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Learning how to Let Go (In Parenthood & Beyond)

(HeHe's article is published for Birch Baby HERE in its entirety.)

When someone says something is bigger than you, a natural instinct is to be bigger than whatever is bigger than you, right? Wrong. That will only lead to a vicious and very unhealthy cycle. However, there are a few things you can do. I wish I could say, "take this magic pill and all your troubles will go away." (*cue my wanting to save the whole world complex*) I don't have a special pill, but I do have a few words of advice about what I've learned to do. 


  • Remind Yourself. Constantly remind yourself of what you have learned and why this is bigger than you. Whether that look like, "They are not a good person and no matter how nice I am to them, they won't change," or "This person needs more help than I can provide them and they aren't open to speaking with anyone new," or maybe even a little self-preservation of "I just can't continue to support this person because it is so negative and it is affecting my personal life/relationships." 
  • Do Some Soul Searching. When something doesn't sit right with us, it is important to search within yourself to understand why. It is important to understand your own triggers and your own boundaries when working with other people. Understanding this about yourself can help you be aware of when someone is getting close to crossing those lines, advocate for yourself and set your limits and expectations. 
  • Talk About It. Find someone you can trust and someone who understands and talk. Talk it through with that person. It's helpful if that person will challenge your thoughts to help you consider other viewpoints and angles. Some people want to talk about things once and they feel better, while others may want to continue to verbally process all the things so it may take a few conversations. Remember, there is a difference between coping and talking versus dwelling.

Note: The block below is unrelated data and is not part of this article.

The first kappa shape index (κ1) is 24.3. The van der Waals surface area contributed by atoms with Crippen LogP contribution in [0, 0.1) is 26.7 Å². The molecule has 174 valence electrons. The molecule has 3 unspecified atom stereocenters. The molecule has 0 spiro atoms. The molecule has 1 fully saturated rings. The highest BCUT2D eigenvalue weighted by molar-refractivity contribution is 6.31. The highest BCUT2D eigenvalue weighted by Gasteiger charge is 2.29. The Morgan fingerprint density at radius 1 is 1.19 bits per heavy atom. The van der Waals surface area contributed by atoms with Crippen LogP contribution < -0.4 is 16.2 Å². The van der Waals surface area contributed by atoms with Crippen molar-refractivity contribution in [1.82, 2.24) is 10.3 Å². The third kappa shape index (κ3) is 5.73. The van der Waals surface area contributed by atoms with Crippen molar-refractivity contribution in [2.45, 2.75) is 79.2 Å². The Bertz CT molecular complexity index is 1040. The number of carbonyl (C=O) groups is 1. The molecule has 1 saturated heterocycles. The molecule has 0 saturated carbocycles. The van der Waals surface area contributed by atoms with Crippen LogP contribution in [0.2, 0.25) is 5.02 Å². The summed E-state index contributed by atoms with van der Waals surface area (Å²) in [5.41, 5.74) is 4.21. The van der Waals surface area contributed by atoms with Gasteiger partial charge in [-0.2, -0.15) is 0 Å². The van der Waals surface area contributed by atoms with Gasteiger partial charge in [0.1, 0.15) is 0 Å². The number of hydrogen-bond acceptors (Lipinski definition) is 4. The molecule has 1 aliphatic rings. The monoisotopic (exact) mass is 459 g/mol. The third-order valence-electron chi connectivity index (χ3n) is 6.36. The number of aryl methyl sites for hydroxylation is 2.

• Plan For The Future. What did you learn from this encounter? Take a bit to reflect. Self-reflection will help you learn things about yourself. Behavioral reflection will allow you to look at both parties' behaviors to learn something; plus this may give you an insight into where the other person might be coming from. Emotional reflection will help you evaluate your emotions going into the situation, during the situation, and what emotion the situation elicited from you afterward. You can also try to think about the other person's possible emotions. Through this time of reflection, you can think of ways that, if you had to have this conversation (or one similar) again, you would be better prepared to stay in control. 

Whatever is going on in your life--especially in your pregnancy or on your journey to conceiving--take a pause to really think, "Is this bigger than me?" This time in your life is full of learning opportunities. 

Having a child is just the beginning of a long journey of "a-ha moments" that help you realize things about yourself such as your boundaries, your weaknesses, your breaking points, your achievements, and your triumphs. 

You will learn what you need to survive vs. what you need to be happy. You will learn what exhaustion really feels like, but you will always, somehow, find the energy to keep going.You will be amazed at yourself and your child, but also at your partner. 

One of my darling friends said it best, recently. She said, "This year has been a year of pure happiness, pure exhaustion, pure amazement, pure anxiety, and most importantly pure love." It will also be filled with those moments that are bigger than you and that's okay.

Looking to work on YOUR mindset in parenting?
Grab our FREE Mindset & Parenthood guide HERE!


Don’t forget to check out our newest adventure The Birth Lounge, listen in to The Birth Lounge Podcast, and follow us on Instagram at @tranquilitybyhehe! 

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